During Food Week of Action and every day, Wisconsin church lives out its mission

 

Opening hearts and doors

By Andrew Kang Bartlett | Special to Presbyterian News Service

Tippecanoe Presbyterian Church’s gardens double as a workplace development site. Courtesy of Tippecanoe Presbyterian Church

LOUISVILLE – Many churches preach about poverty and hunger a few times a year, but Tippecanoe Presbyterian Church in Milwaukee lives out its ministries with the poor 365 days a year.

The Rev. Karen Hagen, Tippecanoe pastor, calls her church a “faithing community” or a “spiritual practicum.” The church’s budget illustrates the church’s emphasis on faithful, spirit-filled ministries. In 2016, the church budget was $129,000. The missions budget was $129,000.

“Using an action-discernment model of ministry, we have learned again and again when you do right things, right things happen,” said Hagen. “When you walk in the ways of Jesus, toward right relationship and justice for all, the doors of our hearts open wide putting people before buildings and budgets!”

God and the Word were clearly at work from the beginning. With almost no money, this worshiping/doing community started out by developing a Living Waters Contemplative Life Center that extended beyond the building where they met. First, people acknowledged that their own spiritual development was essential to anything – and everything – they would do as a collective. The work on their inner lives allowed them to take greater risks, and now they’ve been doing homelessness ministries for ten years.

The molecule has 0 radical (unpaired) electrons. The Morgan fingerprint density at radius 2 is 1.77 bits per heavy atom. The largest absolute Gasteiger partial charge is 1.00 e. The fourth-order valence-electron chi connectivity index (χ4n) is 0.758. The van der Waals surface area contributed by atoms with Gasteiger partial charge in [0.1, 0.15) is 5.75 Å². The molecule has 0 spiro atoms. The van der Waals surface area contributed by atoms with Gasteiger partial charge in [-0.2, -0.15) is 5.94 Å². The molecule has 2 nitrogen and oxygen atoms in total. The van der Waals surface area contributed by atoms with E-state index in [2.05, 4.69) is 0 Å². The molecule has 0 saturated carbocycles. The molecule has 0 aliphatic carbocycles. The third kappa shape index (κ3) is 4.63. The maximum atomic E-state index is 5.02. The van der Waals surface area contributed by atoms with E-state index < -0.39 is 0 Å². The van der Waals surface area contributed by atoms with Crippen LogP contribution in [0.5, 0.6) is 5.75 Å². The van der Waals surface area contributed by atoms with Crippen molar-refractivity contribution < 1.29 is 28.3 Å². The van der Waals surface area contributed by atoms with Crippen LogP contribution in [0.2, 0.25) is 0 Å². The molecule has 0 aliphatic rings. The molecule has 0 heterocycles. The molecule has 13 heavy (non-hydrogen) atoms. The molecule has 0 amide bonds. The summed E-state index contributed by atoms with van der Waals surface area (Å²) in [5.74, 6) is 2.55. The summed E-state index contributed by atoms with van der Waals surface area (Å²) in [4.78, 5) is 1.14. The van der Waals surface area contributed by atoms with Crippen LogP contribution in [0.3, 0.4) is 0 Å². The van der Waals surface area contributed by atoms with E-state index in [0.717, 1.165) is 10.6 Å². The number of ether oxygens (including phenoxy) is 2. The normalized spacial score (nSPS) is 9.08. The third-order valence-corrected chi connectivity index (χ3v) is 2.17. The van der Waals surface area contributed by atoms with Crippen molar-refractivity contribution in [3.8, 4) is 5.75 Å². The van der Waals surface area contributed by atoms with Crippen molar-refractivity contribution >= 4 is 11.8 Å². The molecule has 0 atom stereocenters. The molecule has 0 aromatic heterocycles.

They listened to the expressed needs of people around them, and they created ministries to meet those needs. The Divine Intervention Ministry to the Homeless, a collaboration of 56 faith communities and groups (Boy Scouts, Muslim, Jewish, Christian and no faith), meets immediate needs, life skill requirements, and many longer-term struggles of unhoused people impacted by poverty.

There are many regulations concerning shelters, so instead of having a shelter in a legal sense, Tippecanoe offers the community a “warming room.” It offers no cooking, no showers, no beds. Typically 20 to 25 unhoused individuals come from 6 p.m. to 8 a.m. each day, where they share in a potluck dinner and have a safe place to rest. Hagen observed, “Most homeless folks are exhausted living on the streets so are ready to sleep by 7:30 p.m.” 

The ministry also connects guests to local resources. A case worker comes weekly to assist with various needs. In addition to housing people every night throughout the winter, Hagen writes letters of reference and helps connect people to housing through their case workers. Last year, 39 individuals were housed or joined programs, and furnishings were provided for 21 people transforming new apartments into homes

Just Good Food Garden

Karen Hagen, Tippecanoe pastor. Courtesy of Tippecanoe Presbyterian Church

A byproduct of Tippecanoe’s work with unhoused people was the development of a Just Good Food Garden. Hagen described her philosophy in moving from a charity model to a justice approach to ministry.

“I grew up in a family ‘with eyes to see and courage to talk about what was seen.’ So, I developed a deeper level of caring about those around me, which also helped me to see my own economic and white privilege,” she said. “I believe that a path of contemplative justice is the way to personal peace and corporate responsibility.”